Project NExT (New Experiences in Teaching) is a professional development program of the MAA, with major funding provided by the Exxon Education Foundation, and additional funding from several other sources. This program is designed to support new college faculty in their teaching, scholarly, and professional activities and and to help these new faculty members to get involved in the mathematical community beyond their own institutions.

The success of Project NExT on the national level has prompted a number of MAA sections to organize their own local versions of this program. The Tenth Annual ISMAA Project NExT Program will be held in conjunction with the ISMAA annual meeting at Eastern Illinois University in Charleston, Illinois, March 30, 2007- March 31, 2007. Up to nine 2007 ISMAA Project NExT Fellows will be selected. Anyone within their first four years of teaching mathematics (after finishing a master's or doctoral degree) at any two or four-year college or university in Illinois is eligible, as well as any graduate students at universities in Illinois who are completing their PhD this year and have a position in Illinois for the 2008-2009 academic year. 2008 ISMAA Project NExT Fellows' meeting registration, pre-conference workshop registration, opening banquet fees, and Friday and Saturday lunches at the annual meeting will be paid for by the ISMAA Project NExT for the 2008 and 2009 ISMAA Annual Meetings.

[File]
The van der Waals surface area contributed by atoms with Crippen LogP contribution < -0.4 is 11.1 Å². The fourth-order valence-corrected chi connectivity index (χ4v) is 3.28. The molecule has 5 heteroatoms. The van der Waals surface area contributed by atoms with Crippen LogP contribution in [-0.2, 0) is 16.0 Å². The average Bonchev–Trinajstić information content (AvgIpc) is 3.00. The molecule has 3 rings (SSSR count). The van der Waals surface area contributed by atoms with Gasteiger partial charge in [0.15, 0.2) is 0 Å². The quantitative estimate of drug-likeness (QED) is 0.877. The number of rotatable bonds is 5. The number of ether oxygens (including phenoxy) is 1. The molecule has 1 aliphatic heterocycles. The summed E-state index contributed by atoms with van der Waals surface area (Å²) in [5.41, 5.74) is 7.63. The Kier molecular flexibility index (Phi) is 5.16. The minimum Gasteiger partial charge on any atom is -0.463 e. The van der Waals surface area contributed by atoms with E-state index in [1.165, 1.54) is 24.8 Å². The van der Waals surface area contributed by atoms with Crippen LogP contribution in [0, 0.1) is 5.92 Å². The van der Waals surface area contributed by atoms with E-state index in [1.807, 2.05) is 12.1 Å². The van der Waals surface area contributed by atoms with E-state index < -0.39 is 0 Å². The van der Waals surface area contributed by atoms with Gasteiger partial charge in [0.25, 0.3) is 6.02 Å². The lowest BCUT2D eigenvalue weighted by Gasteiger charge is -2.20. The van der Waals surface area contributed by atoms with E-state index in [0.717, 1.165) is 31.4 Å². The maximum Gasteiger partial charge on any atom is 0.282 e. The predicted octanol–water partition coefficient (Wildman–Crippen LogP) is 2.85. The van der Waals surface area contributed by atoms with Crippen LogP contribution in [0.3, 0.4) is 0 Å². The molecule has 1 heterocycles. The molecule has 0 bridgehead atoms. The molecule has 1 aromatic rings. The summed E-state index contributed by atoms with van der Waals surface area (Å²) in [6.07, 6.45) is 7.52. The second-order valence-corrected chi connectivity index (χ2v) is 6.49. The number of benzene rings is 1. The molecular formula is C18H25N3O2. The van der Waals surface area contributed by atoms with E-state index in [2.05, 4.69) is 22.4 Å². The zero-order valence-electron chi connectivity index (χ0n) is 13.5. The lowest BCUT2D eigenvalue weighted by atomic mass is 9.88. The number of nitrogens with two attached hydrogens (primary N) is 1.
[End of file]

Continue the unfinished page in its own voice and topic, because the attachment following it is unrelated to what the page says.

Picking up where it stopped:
The 2008 Program will begin on the morning of Friday, April 4, 2008 with Dr. Thomas Hull, Associate Professor of Mathematics at Merrimack College, presenting the conference workshop on the mathematics of origami.  The workshop is followed by an opening lunch at which new ISMAA NExT fellows will have an opportunity to get to know one another as well as other sectional Fellows and national NExT Fellows. The ISMAA Project NExT program will conclude on the afternoon of Saturday, April 5, 2008, following the closing address of the ISMAA meeting. After a brief box lunch, the group will reconvene for a session devoted to professional development opportunities in the ISMAA and the MAA. This year we will match new ISMAA NExT Fellows with a Mentor at the meeting. It is expected that each Mentor-Fellow pair will continue to communicate about professional development issues throughout the following academic year.

Application materials for 2008 ISMAA Project NExT Fellows can be accessed via the links below. For further information, please contact the Director for the ISMAA Project NExT Program:

2008 ISMAA Project NExT Application (MS Word)